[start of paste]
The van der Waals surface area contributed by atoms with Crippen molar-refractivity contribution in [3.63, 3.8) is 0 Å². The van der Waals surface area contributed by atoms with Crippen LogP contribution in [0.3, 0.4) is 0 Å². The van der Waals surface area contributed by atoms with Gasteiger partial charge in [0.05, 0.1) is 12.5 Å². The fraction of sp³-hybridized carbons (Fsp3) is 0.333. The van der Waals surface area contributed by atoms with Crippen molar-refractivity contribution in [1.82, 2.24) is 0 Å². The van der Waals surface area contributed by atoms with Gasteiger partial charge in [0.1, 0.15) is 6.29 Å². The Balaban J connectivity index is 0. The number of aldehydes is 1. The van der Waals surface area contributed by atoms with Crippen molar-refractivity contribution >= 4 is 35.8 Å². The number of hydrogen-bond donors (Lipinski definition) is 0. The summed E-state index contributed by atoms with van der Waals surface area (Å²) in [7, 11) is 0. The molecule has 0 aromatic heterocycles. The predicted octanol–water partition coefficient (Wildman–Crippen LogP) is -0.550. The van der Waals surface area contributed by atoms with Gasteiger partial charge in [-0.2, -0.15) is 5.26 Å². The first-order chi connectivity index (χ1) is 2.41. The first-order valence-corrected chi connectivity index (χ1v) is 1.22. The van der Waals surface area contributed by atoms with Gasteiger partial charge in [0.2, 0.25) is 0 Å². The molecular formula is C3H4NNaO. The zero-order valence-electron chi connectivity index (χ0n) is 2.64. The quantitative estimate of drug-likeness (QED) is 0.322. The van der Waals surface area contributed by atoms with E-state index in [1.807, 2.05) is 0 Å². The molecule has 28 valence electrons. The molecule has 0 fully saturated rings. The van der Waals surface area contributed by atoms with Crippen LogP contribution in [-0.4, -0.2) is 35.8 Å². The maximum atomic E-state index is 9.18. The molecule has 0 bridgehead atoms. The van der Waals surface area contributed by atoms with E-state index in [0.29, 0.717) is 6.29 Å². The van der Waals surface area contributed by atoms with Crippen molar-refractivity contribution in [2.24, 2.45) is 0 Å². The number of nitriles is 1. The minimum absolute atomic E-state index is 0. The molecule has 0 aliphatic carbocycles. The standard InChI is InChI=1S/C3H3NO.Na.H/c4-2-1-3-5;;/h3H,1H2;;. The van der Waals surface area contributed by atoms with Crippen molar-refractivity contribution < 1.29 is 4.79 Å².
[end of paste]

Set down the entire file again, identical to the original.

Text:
The van der Waals surface area contributed by atoms with Crippen molar-refractivity contribution in [3.63, 3.8) is 0 Å². The van der Waals surface area contributed by atoms with Crippen LogP contribution in [0.3, 0.4) is 0 Å². The van der Waals surface area contributed by atoms with Gasteiger partial charge in [0.05, 0.1) is 12.5 Å². The fraction of sp³-hybridized carbons (Fsp3) is 0.333. The van der Waals surface area contributed by atoms with Crippen molar-refractivity contribution in [1.82, 2.24) is 0 Å². The van der Waals surface area contributed by atoms with Gasteiger partial charge in [0.1, 0.15) is 6.29 Å². The Balaban J connectivity index is 0. The number of aldehydes is 1. The van der Waals surface area contributed by atoms with Crippen molar-refractivity contribution >= 4 is 35.8 Å². The number of hydrogen-bond donors (Lipinski definition) is 0. The summed E-state index contributed by atoms with van der Waals surface area (Å²) in [7, 11) is 0. The molecule has 0 aromatic heterocycles. The predicted octanol–water partition coefficient (Wildman–Crippen LogP) is -0.550. The van der Waals surface area contributed by atoms with Gasteiger partial charge in [-0.2, -0.15) is 5.26 Å². The first-order chi connectivity index (χ1) is 2.41. The first-order valence-corrected chi connectivity index (χ1v) is 1.22. The van der Waals surface area contributed by atoms with Gasteiger partial charge in [0.2, 0.25) is 0 Å². The molecular formula is C3H4NNaO. The zero-order valence-electron chi connectivity index (χ0n) is 2.64. The quantitative estimate of drug-likeness (QED) is 0.322. The van der Waals surface area contributed by atoms with E-state index in [1.807, 2.05) is 0 Å². The molecule has 28 valence electrons. The molecule has 0 fully saturated rings. The van der Waals surface area contributed by atoms with Crippen LogP contribution in [-0.4, -0.2) is 35.8 Å². The maximum atomic E-state index is 9.18. The molecule has 0 bridgehead atoms. The van der Waals surface area contributed by atoms with E-state index in [0.29, 0.717) is 6.29 Å². The van der Waals surface area contributed by atoms with Crippen molar-refractivity contribution in [2.24, 2.45) is 0 Å². The number of nitriles is 1. The minimum absolute atomic E-state index is 0. The molecule has 0 aliphatic carbocycles. The standard InChI is InChI=1S/C3H3NO.Na.H/c4-2-1-3-5;;/h3H,1H2;;. The van der Waals surface area contributed by atoms with Crippen molar-refractivity contribution < 1.29 is 4.79 Å².